Several Guelphites concerned about the implications of the Clair-Maltby Secondary Plan boarded a school bus Sunday afternoon to get a better look at what they’re wanting to protect.
“It’s about being aspirational, that’s number one for us,” said Mike Marcolongo, one of the organizers of the tour, and whose family farm lies within the Clair-Maltby area.
For Marcolongo, and the Protect Our Moraine group, there’s an issue with the language of the Draft Policy Directions. Unlike other secondary plans, directions in specific areas like mobility and build standards aren’t as forward looking as Marcolongo and others would like.
“We look at the other secondary plans, the GID [Guelph Innovation District] as well as the Downtown, and it’s a good example of where the policies are aspirational, and where we’ve moved the bar,” Marcolongo said. “Why are we going backwards at this point in time?”
“If there wasn’t precedence for us, if we didn’t have that as a measure of where we can be with Clair-Maltby, then I think there would be far less skepticism,” he added.
The tour began at the South End Community Park where there’s a ball diamond, a trail, and one’s best look at the characteristic topography of the moraine. Steep hills roll into deep valleys, just as they were formed thousands of years ago when the glaciers receded at the end of the last ice age. The land had previously been clear cut, but nature has since reclaimed it with lots of trees, and other vegetation. It would be tough to build on this land, but that’s no guarantee, so it’s of concern to the groups that form Protect Our Moraine that there be some assurance about preserving the natural topography of this area.
The area circled in the photo above is the proposed intersection of a north-south road between Clair Rd W and Maltby. The photo above that is the land that this intersection might eventually sit on.
The roads through Clair-Maltby and their placement have been among the most controversial aspects of the plan, but one city official said that you can’t get feedback until people are able to visualize the problem.
“You have to get things on the table so you can create a discussion around it as opposed to being so vague that you don’t even know where north and south is, let alone where the network of roads might be,” said Deputy Chief Administrative Officer Scott Stewart, who took part in the tour.
This old farm field along Maltby Rd might someday become a new subdivision. On the bright side, this subdivision is supposed to contain parkland, but if the developer gets there way, that parkland might be added to the pre-existing square footage of South End Community Park, which would threaten that previously mentioned geography there.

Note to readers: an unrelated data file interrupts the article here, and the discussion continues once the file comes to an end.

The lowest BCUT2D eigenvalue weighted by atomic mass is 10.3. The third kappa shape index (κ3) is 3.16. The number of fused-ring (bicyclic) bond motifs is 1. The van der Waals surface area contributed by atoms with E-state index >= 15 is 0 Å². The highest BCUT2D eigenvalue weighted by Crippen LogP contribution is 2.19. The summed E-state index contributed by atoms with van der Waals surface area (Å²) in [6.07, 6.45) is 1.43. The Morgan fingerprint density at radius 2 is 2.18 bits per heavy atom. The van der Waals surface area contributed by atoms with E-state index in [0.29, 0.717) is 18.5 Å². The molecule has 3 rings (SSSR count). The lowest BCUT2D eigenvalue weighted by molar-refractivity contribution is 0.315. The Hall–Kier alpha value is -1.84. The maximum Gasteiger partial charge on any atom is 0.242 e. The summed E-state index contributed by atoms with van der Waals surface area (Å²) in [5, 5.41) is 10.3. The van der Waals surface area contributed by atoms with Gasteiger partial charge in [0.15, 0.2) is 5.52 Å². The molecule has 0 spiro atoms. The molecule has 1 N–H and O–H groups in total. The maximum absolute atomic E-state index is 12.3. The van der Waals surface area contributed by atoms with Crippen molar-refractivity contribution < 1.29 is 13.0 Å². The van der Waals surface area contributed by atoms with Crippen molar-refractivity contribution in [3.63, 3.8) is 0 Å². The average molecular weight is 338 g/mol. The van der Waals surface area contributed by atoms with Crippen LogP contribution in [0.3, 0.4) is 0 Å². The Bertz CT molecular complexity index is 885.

Two sides of the road are shown here on Matlby near Victoria Rd S. One side of the road has already been developed, while the other has not, but they are both part of the same wetland that feeds the Mill Creek. Another concern along Maltby Rd is the wildlife crossings. There are four along the eastern portion of Maltby, but there’s no signage there to let people know, and only one short section of fence right above the underpass to persuade small mammals, reptiles, and snakes against using the road.
This is 1888 Gordon St, where council approved the construction of four 10-storey towers earlier this year. According to Marcolongo, some people are jokingly calling the site “Mordor”, a reference to the homeland of the evil Sauron in The Lord of the Rings.
The last stop on the tour was the Marcolongo farm itself. The farm was established in the 1830s, and the buildings that still sit on the property are almost as old, so between the natural and cultural heritage of the property, it’s the family’s desire to turn 30 acres of this property into a park, and turn another portion into land available for affordable housing.
Evan Ferrari, the executive director of eMERGE Guelph, aimed to get attention on efficiency and conservation, which is summed up in the figure “2/3”, since, according o the International Energy Agency, approximately two-thirds of economically feasible global energy efficiency measures have not been implemented.
“We like to view it from the standpoint that current building code is the worst possible construction that you can legally build from an energy perspective,” Ferrari explained.
The overall tone of the tour was not to put an end to the debate, but rather to enhance it.
“The transparency concerns that people have brought up, the City brought that on themselves,” said Marcolongo at the end of the tour. “I don’t think it’s a council concern as much as a staff concern, but how the City moves forward is up to them, and there is a trust concern at this point.”
“We are listening, it’s part of our open houses that we’ve had, and we do want to hear from people,” said Stewart. “It’s not a case of these things being a ‘fait accompli’. They’re not. We need feedback from our citizens and from our businesses about what growth will look like.”
“This is one of our last, big, planned subdivisions in Guelph, and we want to make sure we get it right for today, and tomorrow, and the tomorrow’s after that,” he added.
The next public meeting concerning Clair-Maltby is a pair of workshops to develop Secondary Plan Policy Directions this Tuesday. Full details can be found here.
5:49 PM – CORRECTION: The “Mordor” joke mentioned about the 1888 Gordon site was misattributed.